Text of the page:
This applies to both practicing and playing.



Agree 100%, Jamie Andreas has written books about this.
#9
Taking a short break instead of just playing nonstop can help with the relaxation/tension thing too. If you're like me you get completely engrossed in playing guitar and don't want to stop, but it really can help just taking a few minute break once in awhile. I find I get more tense if I've been playing for hours. Even from a purely mental standpoint it helps to take a break (like anything you do that requires a lot of concentration)
#10
Quote by bptrav
Taking a short break instead of just playing nonstop can help with the relaxation/tension thing too. If you're like me you get completely engrossed in playing guitar and don't want to stop, but it really can help just taking a few minute break once in awhile. I find I get more tense if I've been playing for hours. Even from a purely mental standpoint it helps to take a break (like anything you do that requires a lot of concentration)



This is all true, but I will say that you can train yourself to play all day long, non-stop, at full speed without any pain, tension or anything. My hand used to cramp up after a few hours of intense practice, but now I've yet to find a limit My hand become fatigued now before it starts cramping or hurting. Of course I stop to eat or listen to a song, but I have actually done improv with my looper for 3-4 hours without a single break.

That being said, I don't do this every day, and I'm sure I'll eventually have carpal tunnel, but my point is that with enough practice you'll get to where you don't even have to think about relaxing the tension and can play for hours.
#11
Quote by jlowe22
This is all true, but I will say that you can train yourself to play all day long, non-stop, at full speed without any pain, tension or anything. My hand used to cramp up after a few hours of intense practice, but now I've yet to find a limit My hand become fatigued now before it starts cramping or hurting. Of course I stop to eat or listen to a song, but I have actually done improv with my looper for 3-4 hours without a single break.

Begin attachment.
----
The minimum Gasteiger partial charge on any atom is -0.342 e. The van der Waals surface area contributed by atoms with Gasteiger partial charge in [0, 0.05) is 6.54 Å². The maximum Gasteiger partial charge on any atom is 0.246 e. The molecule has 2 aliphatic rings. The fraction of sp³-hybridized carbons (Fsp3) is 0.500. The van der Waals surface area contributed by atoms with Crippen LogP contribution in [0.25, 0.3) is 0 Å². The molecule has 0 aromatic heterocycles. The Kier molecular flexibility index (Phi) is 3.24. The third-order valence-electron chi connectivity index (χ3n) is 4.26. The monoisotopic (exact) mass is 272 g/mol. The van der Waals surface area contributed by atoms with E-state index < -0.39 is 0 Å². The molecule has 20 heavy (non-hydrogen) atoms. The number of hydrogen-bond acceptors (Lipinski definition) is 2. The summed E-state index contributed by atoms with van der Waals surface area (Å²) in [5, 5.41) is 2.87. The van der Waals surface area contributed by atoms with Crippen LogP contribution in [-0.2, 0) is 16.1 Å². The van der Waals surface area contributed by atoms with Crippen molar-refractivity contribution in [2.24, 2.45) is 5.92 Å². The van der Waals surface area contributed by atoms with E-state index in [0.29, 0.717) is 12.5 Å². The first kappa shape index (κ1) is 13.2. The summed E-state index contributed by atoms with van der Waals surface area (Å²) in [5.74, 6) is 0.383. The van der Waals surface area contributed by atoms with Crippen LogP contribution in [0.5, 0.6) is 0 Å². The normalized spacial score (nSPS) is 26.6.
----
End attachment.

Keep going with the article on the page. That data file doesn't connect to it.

That being said, I don't do this every day, and I'm sure I'll eventually have carpal tunnel, but my point is that with enough practice you'll get to where you don't even have to think about relaxing the tension and can play for hours.


Hmm you are probably right. I think part of my problem is just that I badly broke my left arm when I was younger. When I hold that hand out with my palm facing me it gets stiff/sore holding it in that position for a long time (even without a guitar). There is a visible indentation by my wrist too and I have slightly less rotation in that wrist, which I think is one reason I prefer the "classical" position so much.
#12
Quote by Anon17
Everyone who plays guitar should try to minimize the tension in both hands (and anywhere else on your body) because it's basically the key to actually being good (technically) at the guitar.

Always try to play with a relaxed body, it's a lot easier to do anything when relaxed. You'll need probably need to slow down on those scales for example, probably to some crazy slow boring speed; the idea is to only play things at a speed you can play them with relaxation as opposed to the tension in your hands you've been feeling with.

This applies to both practicing and playing.


+1. This is incredibly important. Don't damage yourself.

If you're using loads of stength, you're either too tensed up in anticipation, or your guitar action needs lowering, or truss rod needs adjusting, or use lighter strings. Worst case, change guitar.

cheers, Jerry